BACKGROUND: Analysis of preferred binding regions of a ligand on a protein is important for detecting cryptic binding pockets and improving the ligand selectivity. RESULT: The enhanced sampling approach TAMD has been adapted to allow a ligand to unbind from its native binding site and explore the protein surface. This so-called re-TAMD procedure was then used to explore the interaction between the N terminal peptide of histone H3 and the YEATS domain. Depending on the length of the peptide, several regions of the protein surface were explored...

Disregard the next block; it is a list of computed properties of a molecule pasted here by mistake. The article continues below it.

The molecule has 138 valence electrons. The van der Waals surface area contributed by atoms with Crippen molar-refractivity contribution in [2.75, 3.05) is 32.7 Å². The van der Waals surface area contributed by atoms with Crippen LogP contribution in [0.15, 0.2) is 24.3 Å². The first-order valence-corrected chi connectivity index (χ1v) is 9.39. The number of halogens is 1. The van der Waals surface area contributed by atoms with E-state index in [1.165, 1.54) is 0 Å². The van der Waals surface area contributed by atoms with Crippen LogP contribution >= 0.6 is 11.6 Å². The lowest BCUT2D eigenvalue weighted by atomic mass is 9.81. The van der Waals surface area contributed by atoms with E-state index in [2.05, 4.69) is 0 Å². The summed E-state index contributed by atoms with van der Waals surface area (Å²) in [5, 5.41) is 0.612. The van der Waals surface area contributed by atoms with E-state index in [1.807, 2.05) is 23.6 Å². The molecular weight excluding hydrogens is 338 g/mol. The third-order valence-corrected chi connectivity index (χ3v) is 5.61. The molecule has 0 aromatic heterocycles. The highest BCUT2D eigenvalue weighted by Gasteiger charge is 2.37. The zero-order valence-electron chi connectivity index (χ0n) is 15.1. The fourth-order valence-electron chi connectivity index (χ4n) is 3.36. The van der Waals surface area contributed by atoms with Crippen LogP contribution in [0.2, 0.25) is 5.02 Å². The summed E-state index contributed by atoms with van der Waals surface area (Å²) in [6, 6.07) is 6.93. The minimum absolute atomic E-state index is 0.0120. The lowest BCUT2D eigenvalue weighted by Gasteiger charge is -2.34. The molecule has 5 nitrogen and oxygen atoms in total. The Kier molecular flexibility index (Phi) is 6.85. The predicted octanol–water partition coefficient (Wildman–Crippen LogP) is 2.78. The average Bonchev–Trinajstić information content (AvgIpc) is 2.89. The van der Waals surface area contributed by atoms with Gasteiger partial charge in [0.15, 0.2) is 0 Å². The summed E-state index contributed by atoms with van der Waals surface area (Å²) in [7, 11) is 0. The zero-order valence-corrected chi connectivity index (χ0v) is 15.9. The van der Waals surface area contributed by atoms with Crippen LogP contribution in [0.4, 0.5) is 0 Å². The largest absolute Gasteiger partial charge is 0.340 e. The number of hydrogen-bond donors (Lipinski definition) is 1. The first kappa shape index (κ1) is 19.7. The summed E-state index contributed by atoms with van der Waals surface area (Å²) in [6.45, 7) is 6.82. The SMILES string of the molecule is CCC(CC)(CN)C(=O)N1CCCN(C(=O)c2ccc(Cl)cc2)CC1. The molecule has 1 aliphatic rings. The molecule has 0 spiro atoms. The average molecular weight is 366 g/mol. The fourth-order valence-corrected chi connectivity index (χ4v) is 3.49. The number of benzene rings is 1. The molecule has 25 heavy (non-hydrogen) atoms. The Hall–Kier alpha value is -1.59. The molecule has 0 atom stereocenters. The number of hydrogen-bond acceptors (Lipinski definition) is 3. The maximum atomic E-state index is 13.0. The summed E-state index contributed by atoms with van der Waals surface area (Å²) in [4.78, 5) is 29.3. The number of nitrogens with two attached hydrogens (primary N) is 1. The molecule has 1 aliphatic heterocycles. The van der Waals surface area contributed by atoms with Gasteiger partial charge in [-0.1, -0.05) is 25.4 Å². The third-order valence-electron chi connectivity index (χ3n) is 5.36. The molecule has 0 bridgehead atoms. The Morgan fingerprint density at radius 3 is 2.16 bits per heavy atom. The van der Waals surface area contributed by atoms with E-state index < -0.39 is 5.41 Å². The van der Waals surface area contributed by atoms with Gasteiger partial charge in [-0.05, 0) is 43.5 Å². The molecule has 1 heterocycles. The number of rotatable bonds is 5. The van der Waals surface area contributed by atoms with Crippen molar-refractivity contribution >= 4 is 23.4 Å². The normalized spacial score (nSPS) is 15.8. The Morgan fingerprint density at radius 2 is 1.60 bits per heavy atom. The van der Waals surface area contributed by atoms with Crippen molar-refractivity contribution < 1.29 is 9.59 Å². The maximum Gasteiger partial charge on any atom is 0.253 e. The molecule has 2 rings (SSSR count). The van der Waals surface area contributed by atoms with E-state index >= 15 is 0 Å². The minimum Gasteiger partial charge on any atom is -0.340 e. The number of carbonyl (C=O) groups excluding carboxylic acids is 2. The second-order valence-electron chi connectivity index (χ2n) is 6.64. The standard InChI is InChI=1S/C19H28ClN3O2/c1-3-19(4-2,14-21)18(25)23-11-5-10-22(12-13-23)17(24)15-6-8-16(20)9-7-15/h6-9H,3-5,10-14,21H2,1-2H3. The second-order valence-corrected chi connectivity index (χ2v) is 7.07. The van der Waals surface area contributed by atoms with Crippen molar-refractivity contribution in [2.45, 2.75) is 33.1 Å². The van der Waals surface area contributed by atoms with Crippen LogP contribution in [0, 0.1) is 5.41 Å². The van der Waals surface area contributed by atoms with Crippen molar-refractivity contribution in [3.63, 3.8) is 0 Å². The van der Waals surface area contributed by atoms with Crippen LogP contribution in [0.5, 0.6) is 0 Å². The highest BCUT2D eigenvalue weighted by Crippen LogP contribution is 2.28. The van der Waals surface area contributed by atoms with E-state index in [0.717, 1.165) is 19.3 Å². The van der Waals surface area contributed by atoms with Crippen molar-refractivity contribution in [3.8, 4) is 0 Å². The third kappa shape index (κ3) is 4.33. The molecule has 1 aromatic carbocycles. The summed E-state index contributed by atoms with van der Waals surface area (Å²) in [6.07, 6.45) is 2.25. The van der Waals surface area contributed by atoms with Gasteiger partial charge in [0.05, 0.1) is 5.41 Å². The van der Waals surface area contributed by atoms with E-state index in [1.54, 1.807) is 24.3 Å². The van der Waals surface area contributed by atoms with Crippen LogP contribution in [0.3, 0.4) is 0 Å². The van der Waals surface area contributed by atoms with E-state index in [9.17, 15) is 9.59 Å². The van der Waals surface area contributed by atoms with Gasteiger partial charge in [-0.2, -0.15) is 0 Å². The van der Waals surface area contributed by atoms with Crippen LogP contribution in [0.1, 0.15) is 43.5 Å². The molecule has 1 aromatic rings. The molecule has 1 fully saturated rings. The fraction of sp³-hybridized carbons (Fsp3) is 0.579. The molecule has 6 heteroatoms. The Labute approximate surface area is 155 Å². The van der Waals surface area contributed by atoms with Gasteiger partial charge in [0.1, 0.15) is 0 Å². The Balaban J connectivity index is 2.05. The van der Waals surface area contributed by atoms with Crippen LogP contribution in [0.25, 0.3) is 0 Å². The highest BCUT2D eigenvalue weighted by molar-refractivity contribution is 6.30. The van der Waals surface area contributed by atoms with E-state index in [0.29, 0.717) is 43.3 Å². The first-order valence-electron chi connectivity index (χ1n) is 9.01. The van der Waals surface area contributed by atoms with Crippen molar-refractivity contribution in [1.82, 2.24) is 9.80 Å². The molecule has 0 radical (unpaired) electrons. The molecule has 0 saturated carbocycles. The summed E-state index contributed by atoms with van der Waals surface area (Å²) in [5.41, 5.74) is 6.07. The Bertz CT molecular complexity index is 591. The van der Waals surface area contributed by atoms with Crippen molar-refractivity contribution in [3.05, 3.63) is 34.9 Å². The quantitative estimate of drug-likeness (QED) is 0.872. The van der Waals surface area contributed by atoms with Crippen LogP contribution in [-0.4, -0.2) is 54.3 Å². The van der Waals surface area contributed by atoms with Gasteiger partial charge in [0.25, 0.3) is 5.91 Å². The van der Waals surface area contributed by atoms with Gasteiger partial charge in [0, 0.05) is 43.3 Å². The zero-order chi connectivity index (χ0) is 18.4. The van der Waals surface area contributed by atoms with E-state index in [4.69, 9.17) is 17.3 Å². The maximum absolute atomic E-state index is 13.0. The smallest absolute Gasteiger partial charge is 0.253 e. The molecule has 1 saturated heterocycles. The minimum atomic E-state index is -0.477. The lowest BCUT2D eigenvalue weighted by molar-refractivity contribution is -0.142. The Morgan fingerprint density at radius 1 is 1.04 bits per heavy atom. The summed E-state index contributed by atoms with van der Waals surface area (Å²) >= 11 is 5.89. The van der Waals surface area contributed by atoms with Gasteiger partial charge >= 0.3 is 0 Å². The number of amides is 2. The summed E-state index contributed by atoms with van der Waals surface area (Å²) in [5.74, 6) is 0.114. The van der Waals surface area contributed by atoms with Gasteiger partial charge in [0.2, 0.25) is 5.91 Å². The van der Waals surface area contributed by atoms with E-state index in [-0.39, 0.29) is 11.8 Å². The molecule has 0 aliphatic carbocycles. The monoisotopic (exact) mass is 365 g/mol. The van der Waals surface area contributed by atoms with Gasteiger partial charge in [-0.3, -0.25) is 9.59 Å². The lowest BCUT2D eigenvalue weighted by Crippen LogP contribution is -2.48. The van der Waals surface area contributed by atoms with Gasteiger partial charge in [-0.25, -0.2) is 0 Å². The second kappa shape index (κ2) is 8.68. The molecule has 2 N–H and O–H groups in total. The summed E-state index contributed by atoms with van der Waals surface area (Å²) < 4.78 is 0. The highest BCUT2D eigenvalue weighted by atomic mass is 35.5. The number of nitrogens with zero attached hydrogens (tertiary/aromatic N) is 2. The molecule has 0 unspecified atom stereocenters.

April 3, 2018: BMC Structural Biology
Nikolay A Alemasov, Nikita V Ivanisenko, Srinivasan Ramachandran, Vladimir A Ivanisenko
After publication of the article [1], it has been brought to our attention that there is a discrepancy between the publication date on the pdf and online formats. The date on the pdf is 6th February 2018 and online is 5th February 2018. The correct publication date is the one on the pdf, 6th February 2018.
March 21, 2018: BMC Structural Biology